- These high school theater kids put on a totally awesome ‘Alien’ play Today 3:59 PM
- Behold these photos of Elon Musk, but with Elizabeth Holmes’ eyes Today 3:11 PM
- Barbra Streisand gets canceled over remarks about Michael Jackson’s alleged victims Today 2:09 PM
- Report: Florida man raped Texas teen after posing as Instagram celeb Today 12:14 PM
- Lori Loughlin’s daughters, Olivia and Isabella, could be banned from USC forever Today 11:46 AM
- ‘Starfish’ is a heartbreaking tale of BFFs, grief, and apocalyptic alien invasions Today 10:35 AM
- How to stream UFC Fight Night 148 for free Today 10:00 AM
- The kids are making scantron memes instead of studying Today 9:29 AM
- Every installment of Hulu’s ‘Into the Dark,’ ranked Today 6:00 AM
- The internet is mocking Robert Mueller’s report deadline Friday 7:53 PM
- Instagram blocks some anti-vax hashtags—but still has far to go Friday 6:20 PM
- Study: Netflix released more originals than licensed titles last year Friday 2:26 PM
- Laura Ingraham, Dinesh D’Souza slam journalist for having a job Friday 1:40 PM
- Netflix is testing a cheap-as-hell mobile-only plan Friday 1:08 PM
- Astrology app Co-Star’s bizarre push notifications are now a meme Friday 12:18 PM
Photo via Investment Zen/Flickr (CC-BY)
Nearly 75 percent of Amazon’s profits weren’t taxed.
Following an investigation by the European Commission, Amazon has been ordered to pay €250 million—approximately $294 million—in back taxes. Nearly 75 percent of Amazon’s European profits from 2003-2011 had not been taxed, the commission found.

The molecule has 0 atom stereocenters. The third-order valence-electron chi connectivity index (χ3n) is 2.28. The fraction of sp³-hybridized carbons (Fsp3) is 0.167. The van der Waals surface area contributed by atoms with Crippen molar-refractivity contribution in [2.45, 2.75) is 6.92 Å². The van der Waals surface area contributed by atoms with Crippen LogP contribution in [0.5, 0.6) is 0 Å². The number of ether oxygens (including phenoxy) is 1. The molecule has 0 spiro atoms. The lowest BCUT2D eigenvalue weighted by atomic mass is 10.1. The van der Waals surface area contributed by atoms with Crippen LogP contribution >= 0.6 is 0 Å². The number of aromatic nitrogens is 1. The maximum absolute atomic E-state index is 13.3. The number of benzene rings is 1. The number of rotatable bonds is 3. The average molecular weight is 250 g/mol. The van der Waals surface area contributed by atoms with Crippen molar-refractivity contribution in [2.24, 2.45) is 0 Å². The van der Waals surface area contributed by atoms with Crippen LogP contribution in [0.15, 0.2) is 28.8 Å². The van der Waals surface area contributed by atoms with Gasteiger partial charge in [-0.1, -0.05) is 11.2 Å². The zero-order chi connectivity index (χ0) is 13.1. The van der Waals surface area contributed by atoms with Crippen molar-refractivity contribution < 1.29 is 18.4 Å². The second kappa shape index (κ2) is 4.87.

Amazon holds a number of subsidiaries in Europe but held its profits in Luxembourg, the location with the lowest corporate tax rate. (A Luxembourg tax ruling lowered Amazon’s tax rate “without any valid justification” for an eight-year period, according to the Commission’s press release.) As a result, Amazon paid “substantially less” taxes than other companies.
“Luxembourg gave illegal tax benefits to Amazon,” Commissioner Margrethe Vestager said in a statement. “Amazon was allowed to pay four times less tax than other local companies subject to the same national tax rules. This is illegal under E.U. State aid rules.”
Vestager said that members of the European Union are not allowed to give selective tax benefits to one multinational group and not to others.
The European Commission released a helpful graphic to better explain exactly what Amazon was doing.
Amazon is now being asked to pay back the taxes from 2003-2011, along with a small amount of interest. The Commission says that the sum is not a fine, or any sort of punishment, for Amazon’s behavior.
Amazon is considering an appeal of the decision. In a statement, the company said:
“We believe that Amazon did not receive any special treatment from Luxembourg and that we paid tax in full accordance with both Luxembourg and international tax law. We will study the Commission’s ruling and consider our legal options, including an appeal. Our 50,000 employees across Europe remain heads-down focused on serving our customers and the hundreds of thousands of small businesses who work with us.”
Amazon is not alone in its situation: the E.U. has been cracking down on other Silicon Valley powerhouses operating in Europe, as well. Last year, it ordered Apple to pay $14.5 billion in back taxes. (In 2014, Apple had a so-called “sweetheart deal” in Ireland. The company only paid €50 in taxes on every €1 million in profit.) The European Commission also fined Google $2.7 billion for promoting its shopping services over those of competitors.
H/T Business Insider
Christina Bonnington is a tech reporter who specializes in consumer gadgets, apps, and the trends shaping the technology industry. Her work has also appeared in Gizmodo, Wired, Refinery29, Slate, Bicycling, and Outside Magazine. She is based in the San Francisco Bay Area and has a background in electrical engineering.